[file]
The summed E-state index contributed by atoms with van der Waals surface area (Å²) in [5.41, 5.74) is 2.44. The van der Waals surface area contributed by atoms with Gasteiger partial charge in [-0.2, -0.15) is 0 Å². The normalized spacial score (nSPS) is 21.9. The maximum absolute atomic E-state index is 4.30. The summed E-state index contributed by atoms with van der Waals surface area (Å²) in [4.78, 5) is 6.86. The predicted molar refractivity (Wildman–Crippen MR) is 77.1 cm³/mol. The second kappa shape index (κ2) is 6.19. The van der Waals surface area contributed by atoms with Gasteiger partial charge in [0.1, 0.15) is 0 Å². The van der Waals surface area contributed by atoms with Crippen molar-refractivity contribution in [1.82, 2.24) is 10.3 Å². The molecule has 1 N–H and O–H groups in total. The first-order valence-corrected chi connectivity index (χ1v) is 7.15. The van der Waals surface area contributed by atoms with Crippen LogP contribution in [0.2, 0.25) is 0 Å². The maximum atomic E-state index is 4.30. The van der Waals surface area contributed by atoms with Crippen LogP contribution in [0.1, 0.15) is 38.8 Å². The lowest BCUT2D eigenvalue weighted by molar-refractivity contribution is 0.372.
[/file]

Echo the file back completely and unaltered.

The summed E-state index contributed by atoms with van der Waals surface area (Å²) in [5.41, 5.74) is 2.44. The van der Waals surface area contributed by atoms with Gasteiger partial charge in [-0.2, -0.15) is 0 Å². The normalized spacial score (nSPS) is 21.9. The maximum absolute atomic E-state index is 4.30. The summed E-state index contributed by atoms with van der Waals surface area (Å²) in [4.78, 5) is 6.86. The predicted molar refractivity (Wildman–Crippen MR) is 77.1 cm³/mol. The second kappa shape index (κ2) is 6.19. The van der Waals surface area contributed by atoms with Gasteiger partial charge in [0.1, 0.15) is 0 Å². The van der Waals surface area contributed by atoms with Crippen molar-refractivity contribution in [1.82, 2.24) is 10.3 Å². The molecule has 1 N–H and O–H groups in total. The first-order valence-corrected chi connectivity index (χ1v) is 7.15. The van der Waals surface area contributed by atoms with Crippen LogP contribution in [0.2, 0.25) is 0 Å². The maximum atomic E-state index is 4.30. The van der Waals surface area contributed by atoms with Crippen LogP contribution in [0.1, 0.15) is 38.8 Å². The lowest BCUT2D eigenvalue weighted by molar-refractivity contribution is 0.372.